At the mercy of the profit motive?
In relation to:
Successful macroeconomic stimulus
Anwar Shaikh has argued that a condition for the success of macroeconomic stimulus is the maintenance of an adequate rate of profit. My first comment is merely to second his argument. We can think of stimulus policies as providing a kind of subsidy, either in the form of lower interest rates and financing costs, or in the form of higher demand prices for output as a result of higher public spending. But whether this “subsidy” feeds through to investment depends on whether it is captured as profit or wages. Following a classical surplus approach, this depends on the relative strength of capital and labour, which is influenced in turn by both the level of unemployment and institutional conditions.
This said, my second comment is to suggest that our current situation is slightly different. Major economies have recently implemented not only substantial fiscal stimulus but monetary stimulus on an unprecedented scale. The resulting recovery is widely seen as disappointing, and largely driven by consumer demand, rather than investment which has tended to lag behind. Yet real wages have remained subdued, and have even fallen substantially in the case of the UK. In this case, it appears that the stimulus “subsidy” has gone less to wages or entrepreneurial profits, and more to rents from unproductive speculation in real estate, share capital, bonds, and so on. For example, the widespread practice of using retained earnings for share buy-backs suggests that shareholders and executives see a higher return in inflating share values than in productive investment. The main stimulus transmission mechanism may have been via the effect of rising asset values on consumer demand (the “wealth effect”).
We might then add, as a further condition for successful macroeconomic stimulus, the maintenance of a certain distance from the zero-lower bound, to reduce the risk of asset price inflation. Alternatively, we could suggest the implementation of measures to block such asset price inflation when the zero-bound is near, such as land value taxation or different institutions of firm ownership (see Keynes’ famous remark about “When the capital development of a country becomes a by-product of the activities of a casino…” [Chapter 12 part 6, General Theory]).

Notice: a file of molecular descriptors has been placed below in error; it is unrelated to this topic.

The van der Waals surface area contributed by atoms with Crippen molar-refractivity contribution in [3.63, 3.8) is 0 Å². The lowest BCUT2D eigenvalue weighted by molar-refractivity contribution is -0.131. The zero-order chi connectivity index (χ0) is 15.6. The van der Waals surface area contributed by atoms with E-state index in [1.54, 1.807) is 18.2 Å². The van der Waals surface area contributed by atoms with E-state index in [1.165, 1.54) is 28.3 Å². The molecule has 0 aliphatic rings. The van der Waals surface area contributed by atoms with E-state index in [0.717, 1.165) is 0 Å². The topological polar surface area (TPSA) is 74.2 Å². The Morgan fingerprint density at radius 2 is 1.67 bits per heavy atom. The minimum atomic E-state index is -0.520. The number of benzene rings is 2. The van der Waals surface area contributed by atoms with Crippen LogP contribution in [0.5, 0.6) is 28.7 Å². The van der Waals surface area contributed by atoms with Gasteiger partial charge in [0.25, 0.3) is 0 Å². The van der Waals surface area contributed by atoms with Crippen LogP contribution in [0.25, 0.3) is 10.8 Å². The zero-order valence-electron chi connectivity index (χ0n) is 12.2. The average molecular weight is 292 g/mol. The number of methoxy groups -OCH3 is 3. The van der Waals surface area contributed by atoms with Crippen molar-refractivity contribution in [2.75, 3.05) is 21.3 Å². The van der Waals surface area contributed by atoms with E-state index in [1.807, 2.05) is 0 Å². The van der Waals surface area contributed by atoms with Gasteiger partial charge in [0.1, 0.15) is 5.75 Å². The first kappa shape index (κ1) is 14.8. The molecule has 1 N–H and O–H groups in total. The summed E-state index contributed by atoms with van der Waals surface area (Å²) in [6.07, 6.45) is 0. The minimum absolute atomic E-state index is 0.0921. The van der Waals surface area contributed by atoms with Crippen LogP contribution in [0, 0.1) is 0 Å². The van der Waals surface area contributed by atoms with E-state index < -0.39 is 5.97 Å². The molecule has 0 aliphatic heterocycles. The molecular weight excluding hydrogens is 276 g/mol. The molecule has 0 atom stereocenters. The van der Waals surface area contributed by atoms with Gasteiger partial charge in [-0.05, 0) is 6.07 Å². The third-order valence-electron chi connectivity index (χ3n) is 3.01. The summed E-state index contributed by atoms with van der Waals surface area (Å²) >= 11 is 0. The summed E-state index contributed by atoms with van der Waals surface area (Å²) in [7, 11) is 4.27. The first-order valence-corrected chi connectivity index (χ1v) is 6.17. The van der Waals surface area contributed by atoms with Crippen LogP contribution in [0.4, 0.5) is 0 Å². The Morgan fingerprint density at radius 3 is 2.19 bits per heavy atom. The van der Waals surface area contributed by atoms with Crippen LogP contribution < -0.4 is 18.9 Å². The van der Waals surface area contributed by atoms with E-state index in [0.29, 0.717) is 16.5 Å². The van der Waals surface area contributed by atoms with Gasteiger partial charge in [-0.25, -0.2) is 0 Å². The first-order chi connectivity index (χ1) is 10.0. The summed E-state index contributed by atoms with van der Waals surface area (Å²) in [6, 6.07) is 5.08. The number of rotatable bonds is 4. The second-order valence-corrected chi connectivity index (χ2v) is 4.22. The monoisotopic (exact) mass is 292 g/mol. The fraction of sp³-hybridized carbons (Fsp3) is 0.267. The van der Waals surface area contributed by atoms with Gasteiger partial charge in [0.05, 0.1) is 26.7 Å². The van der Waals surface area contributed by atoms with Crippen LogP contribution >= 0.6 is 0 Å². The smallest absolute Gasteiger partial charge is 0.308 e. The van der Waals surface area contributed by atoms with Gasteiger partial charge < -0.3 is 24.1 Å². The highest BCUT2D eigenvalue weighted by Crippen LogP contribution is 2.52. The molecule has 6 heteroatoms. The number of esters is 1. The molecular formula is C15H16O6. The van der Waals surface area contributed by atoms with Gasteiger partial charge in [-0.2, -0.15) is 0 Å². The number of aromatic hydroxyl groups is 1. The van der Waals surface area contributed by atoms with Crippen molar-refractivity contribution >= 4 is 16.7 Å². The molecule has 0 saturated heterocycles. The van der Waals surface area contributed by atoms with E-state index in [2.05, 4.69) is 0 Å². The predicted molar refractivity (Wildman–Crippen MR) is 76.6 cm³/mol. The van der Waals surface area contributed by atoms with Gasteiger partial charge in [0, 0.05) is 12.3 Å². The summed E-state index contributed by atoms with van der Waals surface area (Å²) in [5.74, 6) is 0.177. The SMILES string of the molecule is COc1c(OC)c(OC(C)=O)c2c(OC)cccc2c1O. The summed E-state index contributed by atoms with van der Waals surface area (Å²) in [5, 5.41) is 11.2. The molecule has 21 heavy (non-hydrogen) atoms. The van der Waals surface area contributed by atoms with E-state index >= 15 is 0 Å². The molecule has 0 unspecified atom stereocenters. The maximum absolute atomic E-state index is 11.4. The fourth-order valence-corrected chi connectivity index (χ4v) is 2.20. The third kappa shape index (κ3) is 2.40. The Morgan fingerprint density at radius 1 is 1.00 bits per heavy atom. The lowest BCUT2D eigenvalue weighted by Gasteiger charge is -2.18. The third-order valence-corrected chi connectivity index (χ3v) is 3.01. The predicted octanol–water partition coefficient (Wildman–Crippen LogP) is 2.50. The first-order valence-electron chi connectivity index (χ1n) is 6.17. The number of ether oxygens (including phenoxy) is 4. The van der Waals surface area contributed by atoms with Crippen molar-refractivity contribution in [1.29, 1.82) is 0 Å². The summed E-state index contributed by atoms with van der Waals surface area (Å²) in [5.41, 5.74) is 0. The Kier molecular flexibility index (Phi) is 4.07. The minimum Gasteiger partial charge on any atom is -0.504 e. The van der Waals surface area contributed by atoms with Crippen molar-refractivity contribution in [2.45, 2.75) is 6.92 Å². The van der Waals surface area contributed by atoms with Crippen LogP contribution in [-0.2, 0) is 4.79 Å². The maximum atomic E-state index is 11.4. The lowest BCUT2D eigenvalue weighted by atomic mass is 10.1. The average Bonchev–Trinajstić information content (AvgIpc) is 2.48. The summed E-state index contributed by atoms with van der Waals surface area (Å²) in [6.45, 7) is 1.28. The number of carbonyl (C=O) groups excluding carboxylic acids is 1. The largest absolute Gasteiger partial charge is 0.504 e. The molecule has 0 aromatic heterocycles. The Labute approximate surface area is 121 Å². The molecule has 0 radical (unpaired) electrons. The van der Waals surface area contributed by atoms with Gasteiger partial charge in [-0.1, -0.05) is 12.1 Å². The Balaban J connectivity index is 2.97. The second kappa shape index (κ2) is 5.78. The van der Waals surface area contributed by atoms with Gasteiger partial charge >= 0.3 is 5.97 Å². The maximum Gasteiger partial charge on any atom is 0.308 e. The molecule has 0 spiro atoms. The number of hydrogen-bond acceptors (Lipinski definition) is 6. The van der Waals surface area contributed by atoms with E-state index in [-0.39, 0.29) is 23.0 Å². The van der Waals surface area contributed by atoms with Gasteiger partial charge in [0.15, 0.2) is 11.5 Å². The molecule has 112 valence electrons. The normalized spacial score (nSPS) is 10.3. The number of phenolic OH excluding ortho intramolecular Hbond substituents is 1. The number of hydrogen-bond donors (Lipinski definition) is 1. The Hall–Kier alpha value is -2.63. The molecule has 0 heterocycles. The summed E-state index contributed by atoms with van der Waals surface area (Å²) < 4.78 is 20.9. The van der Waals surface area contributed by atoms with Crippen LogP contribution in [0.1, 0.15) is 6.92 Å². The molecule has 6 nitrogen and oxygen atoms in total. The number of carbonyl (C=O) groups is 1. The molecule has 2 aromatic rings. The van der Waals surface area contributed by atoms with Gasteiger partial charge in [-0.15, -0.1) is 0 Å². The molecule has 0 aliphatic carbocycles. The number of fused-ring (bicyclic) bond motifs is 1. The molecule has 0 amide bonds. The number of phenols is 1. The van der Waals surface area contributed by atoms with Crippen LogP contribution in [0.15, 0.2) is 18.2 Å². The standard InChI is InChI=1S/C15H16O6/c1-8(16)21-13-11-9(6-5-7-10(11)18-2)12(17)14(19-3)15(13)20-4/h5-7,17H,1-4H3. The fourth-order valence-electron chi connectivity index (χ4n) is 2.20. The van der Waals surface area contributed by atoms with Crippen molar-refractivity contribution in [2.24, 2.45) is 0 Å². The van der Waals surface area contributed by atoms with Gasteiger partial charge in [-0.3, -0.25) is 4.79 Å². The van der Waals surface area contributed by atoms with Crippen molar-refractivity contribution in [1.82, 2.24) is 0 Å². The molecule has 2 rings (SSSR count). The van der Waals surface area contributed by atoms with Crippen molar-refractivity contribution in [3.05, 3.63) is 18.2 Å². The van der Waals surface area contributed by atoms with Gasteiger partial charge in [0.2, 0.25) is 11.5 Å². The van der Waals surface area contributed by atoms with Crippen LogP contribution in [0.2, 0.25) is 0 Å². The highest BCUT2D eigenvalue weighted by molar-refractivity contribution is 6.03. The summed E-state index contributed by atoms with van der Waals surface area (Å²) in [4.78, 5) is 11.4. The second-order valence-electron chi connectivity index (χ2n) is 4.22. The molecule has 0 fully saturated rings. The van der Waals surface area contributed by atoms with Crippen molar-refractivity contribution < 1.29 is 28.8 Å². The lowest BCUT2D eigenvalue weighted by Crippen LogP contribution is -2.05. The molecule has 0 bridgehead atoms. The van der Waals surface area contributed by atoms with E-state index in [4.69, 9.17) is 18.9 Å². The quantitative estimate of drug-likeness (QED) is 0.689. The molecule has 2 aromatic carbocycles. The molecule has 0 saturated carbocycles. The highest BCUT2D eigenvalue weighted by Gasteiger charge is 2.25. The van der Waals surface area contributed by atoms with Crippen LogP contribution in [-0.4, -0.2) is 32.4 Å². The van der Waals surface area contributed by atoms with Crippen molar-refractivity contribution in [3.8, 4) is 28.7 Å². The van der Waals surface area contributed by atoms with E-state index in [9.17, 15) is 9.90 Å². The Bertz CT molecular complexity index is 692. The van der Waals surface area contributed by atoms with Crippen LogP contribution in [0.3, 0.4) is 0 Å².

Thirdly, I feel the need to comment on Shaikh’s apparent pessimism. On reaching the end of his epic Capitalism, it is hard not to be slightly disappointed that the only prospect he offers us is the better management of this system, whereby the over-riding imperative is to ensure the adequate repression of the wage share. My comment is that there are alternatives. Moreover, I think there may be promising paths to follow even within the context of today’s mixed economies, and not only “after the revolution”.
Public ownership, for instance, provides a vehicle for investment that is driven by public interest, as well as profit considerations. If there exist viable investment opportunities that would raise productivity or employment, but are not acted upon by entrepreneurs because of a certain conjuncture of incentives, then this is a kind of market failure. One possible response is public action to change these incentives: stimulus, wage policies, etc. But another is for the public sector to step in to fill the investment gap directly. Increasing the rate of public investment is not just a stimulus tool, but also a way to directly fill an investment gap. A larger share of public ownership in the economy would be a way to increase economic resilience to negative shocks to the profit rate.
Cooperatives and other labour-managed enterprises comprise another sector with another set of incentives. In labour-managed firms, the divide between wages and profits doesn’t much matter as they are both received by the same people. Instead, the interest of members is to maximise average earnings per capita. Incentives to invest in raising productivity are thus unaffected by the shifting divide between the wage and profit shares. Encouraging the growth of the cooperative sector and other “alternative forms of ownership” – something that is currently on the UK Labour Party agenda – is thus another way to increase economic resilience to periods of weak profitability.
However, the literature on labour-managed firms has also long recognised a weakness when it comes to incentives for investment in job creation. Existing coop members don’t have an obvious incentive to create jobs for new members – from whose labour they will be unable to profit – unless it is to achieve economies of scale or for more altruistic reasons. There is thus a complementarity between the public and coop sectors. There is also scope to explore public policy options such as tax incentives for employment growth, not only with regard to the coop sector, but also for the normal private sector; such tax incentives would raise post-tax earnings for better performing firms, whilst wages might be more influenced by sector-wide conditions.
Another option to consider is a greater activist role for the state in coordinating investment activity across sectors or acting as what Mazzucato has termed the “entrepreneurial state”, creating and shaping markets and thus investment opportunities. Indeed, the coordinating and market-creating role of the state is something that probably ought to play a greater role in the analysis of the wartime economies that Shaikh mentions.
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